This is the 'High Noon' moment. This is the 'Do not forsake me, Oh my Darling' moment. Digitals count down towards the shuttle's arrival. There are long perspective-shots around empty corridors and rooms. And just as Gary Cooper's Marshal Will Kane prepares for his confrontation with the vengeful Miller gang, so O'Niel prepares. The compliant company cops are young, they have families. He'll get no back-up from them. He appeals to the miners for assistance. No help there either. He's the cop, where are his men? "My men are shit," he spits out. In a last-minute transmission-link to Carol she pleads with him. They love him, there's still time, won't he come with them? Is the job so important? But, like Gary Cooper, he's the one good man prepared to make a stand.

For Cooper it was his new bride Grace Kelly who turns up trumps at the last-minute. As the two assassins arrive and the shooting starts there's only Lazarus there for him. But despite this effectively suspense-full tension build-up the final face-off is quickly sorted. One of the heavies falls foul of O'Niel's booby-trap in the hexagonal tube-walk. As Lazarus seals off bulkheads a wounded O'Niel suits up and circles around outside; the second bad guy is in the hydroponic greenhouse. He sees O'Niel moving outside, he shoots, punctures the glass, and it explodes outwards, killing him. Is there a third? No, but O'Niel's weak deputy Ballard (Clarke Peters), is in Sheppard's pay, and jumps him. They wrestle in their cumbersome void-suits until O'Niel severs his oxy-tube, and he's extremely terminated. Finally, back in the bar he faces Sheppard, and punches him out. Then video-calls Carol; saying he will be joining them for the Earth-trip after all. Job done... End transmission. Roll credits.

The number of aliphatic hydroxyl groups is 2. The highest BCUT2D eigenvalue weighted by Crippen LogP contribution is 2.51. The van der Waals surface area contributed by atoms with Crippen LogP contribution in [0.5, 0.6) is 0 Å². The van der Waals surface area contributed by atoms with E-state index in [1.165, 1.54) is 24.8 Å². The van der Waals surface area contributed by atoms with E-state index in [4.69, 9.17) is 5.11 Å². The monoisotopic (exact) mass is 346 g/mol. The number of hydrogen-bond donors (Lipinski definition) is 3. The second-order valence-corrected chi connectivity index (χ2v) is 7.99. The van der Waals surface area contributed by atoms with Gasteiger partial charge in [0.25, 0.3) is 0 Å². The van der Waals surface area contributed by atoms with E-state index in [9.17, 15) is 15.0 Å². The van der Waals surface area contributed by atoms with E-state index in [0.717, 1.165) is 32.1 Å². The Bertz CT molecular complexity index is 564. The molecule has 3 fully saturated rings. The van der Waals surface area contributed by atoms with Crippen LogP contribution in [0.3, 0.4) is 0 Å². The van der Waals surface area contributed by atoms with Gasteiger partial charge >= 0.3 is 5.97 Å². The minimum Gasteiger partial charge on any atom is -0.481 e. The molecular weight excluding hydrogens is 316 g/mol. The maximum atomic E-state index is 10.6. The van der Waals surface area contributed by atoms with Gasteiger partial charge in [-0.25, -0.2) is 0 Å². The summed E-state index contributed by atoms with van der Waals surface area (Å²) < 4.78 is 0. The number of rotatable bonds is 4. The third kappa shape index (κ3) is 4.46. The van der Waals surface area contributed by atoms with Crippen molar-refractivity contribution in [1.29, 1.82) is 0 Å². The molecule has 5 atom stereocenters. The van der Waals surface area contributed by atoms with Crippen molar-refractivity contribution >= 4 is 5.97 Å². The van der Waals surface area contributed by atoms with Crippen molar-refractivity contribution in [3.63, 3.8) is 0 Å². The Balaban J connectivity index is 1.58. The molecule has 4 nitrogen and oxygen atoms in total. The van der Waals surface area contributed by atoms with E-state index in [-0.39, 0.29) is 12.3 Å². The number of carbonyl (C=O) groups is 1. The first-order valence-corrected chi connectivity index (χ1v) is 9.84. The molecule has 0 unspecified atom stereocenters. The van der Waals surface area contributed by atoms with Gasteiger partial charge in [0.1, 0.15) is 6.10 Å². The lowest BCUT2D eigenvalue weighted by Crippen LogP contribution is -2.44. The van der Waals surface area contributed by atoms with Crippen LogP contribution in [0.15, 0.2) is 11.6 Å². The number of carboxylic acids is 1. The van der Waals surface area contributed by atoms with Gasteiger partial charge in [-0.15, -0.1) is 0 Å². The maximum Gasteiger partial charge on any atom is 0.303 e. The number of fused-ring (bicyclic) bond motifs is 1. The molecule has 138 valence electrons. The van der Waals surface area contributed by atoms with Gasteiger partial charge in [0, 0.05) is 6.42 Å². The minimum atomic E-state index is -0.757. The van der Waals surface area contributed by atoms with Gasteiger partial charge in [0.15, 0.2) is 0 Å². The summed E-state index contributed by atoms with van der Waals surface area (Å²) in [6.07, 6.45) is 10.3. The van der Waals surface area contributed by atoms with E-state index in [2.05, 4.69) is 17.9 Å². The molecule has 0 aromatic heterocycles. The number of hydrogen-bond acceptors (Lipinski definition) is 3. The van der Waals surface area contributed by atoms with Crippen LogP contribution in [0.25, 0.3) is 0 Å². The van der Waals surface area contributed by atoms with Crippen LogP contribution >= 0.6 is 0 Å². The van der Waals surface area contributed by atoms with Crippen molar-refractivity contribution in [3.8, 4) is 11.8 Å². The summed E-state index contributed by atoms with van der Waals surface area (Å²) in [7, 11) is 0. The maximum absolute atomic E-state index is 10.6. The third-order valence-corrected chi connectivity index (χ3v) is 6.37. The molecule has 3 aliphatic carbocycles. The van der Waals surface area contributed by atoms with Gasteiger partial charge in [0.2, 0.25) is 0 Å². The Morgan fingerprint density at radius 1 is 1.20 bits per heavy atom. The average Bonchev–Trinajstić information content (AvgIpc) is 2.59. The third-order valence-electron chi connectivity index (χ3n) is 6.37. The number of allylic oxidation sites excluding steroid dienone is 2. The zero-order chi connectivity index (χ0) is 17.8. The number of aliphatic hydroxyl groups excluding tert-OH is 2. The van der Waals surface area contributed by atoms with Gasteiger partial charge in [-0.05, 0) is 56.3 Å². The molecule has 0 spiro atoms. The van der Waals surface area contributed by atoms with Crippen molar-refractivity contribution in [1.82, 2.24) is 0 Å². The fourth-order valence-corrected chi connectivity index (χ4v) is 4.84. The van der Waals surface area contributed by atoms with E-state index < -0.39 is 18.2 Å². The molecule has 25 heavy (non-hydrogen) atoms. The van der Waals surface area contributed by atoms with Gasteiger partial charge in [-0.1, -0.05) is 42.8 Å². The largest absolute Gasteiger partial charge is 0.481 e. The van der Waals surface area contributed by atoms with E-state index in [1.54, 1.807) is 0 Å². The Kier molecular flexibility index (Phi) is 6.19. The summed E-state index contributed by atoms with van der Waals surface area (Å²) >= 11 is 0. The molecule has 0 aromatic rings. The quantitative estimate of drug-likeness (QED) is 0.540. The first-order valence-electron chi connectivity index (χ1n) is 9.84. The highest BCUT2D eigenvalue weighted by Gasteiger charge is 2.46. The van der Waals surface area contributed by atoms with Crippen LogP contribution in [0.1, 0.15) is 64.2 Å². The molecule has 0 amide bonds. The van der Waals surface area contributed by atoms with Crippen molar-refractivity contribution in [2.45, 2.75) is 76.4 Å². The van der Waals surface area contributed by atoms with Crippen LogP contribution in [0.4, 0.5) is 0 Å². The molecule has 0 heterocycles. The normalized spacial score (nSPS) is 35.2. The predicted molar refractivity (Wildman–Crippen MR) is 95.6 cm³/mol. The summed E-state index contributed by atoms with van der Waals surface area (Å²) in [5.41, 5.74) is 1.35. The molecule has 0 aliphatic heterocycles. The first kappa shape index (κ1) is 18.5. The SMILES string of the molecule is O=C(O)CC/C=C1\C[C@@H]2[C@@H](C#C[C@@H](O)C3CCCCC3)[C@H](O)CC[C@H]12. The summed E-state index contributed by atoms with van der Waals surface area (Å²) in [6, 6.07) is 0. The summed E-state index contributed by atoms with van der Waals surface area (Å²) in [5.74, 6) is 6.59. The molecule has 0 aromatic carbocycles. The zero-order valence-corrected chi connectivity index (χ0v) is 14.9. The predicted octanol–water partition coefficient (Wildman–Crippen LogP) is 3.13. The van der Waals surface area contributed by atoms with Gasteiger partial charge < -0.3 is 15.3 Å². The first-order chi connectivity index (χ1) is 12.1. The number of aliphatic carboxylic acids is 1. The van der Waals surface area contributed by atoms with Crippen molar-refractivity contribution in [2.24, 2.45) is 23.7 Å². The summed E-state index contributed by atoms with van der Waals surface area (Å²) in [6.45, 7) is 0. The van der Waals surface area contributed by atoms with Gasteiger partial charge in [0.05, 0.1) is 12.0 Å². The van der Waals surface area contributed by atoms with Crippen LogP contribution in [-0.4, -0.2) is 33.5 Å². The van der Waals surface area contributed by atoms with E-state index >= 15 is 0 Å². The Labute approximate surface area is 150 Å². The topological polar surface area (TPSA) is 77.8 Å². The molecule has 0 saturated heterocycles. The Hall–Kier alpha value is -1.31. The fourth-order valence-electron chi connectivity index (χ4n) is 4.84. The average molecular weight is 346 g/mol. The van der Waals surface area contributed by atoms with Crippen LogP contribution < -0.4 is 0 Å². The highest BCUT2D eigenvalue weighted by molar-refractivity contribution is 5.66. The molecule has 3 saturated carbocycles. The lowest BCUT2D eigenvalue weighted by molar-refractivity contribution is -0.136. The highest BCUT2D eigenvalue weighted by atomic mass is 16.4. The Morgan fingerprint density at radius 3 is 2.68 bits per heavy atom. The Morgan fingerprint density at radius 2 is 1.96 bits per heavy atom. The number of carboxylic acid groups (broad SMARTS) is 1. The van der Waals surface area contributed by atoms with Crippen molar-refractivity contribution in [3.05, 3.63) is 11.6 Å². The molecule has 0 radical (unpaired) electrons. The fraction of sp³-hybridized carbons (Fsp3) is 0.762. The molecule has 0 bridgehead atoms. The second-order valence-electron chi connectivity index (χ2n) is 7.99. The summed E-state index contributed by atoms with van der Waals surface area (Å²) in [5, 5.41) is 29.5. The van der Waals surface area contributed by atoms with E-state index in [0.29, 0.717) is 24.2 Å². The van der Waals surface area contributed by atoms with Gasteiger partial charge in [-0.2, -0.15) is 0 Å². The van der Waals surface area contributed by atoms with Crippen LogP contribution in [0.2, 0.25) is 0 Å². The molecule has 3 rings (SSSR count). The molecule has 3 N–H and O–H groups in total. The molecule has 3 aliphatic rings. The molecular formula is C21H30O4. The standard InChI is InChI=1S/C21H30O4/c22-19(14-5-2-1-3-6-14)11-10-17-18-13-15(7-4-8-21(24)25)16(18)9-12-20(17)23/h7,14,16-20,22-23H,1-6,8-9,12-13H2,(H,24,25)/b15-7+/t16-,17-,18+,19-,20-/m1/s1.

Sean Connery's track-record in genre movies is uneven at best. Outland is no classic, but it kind-of works, in a mildly entertaining way.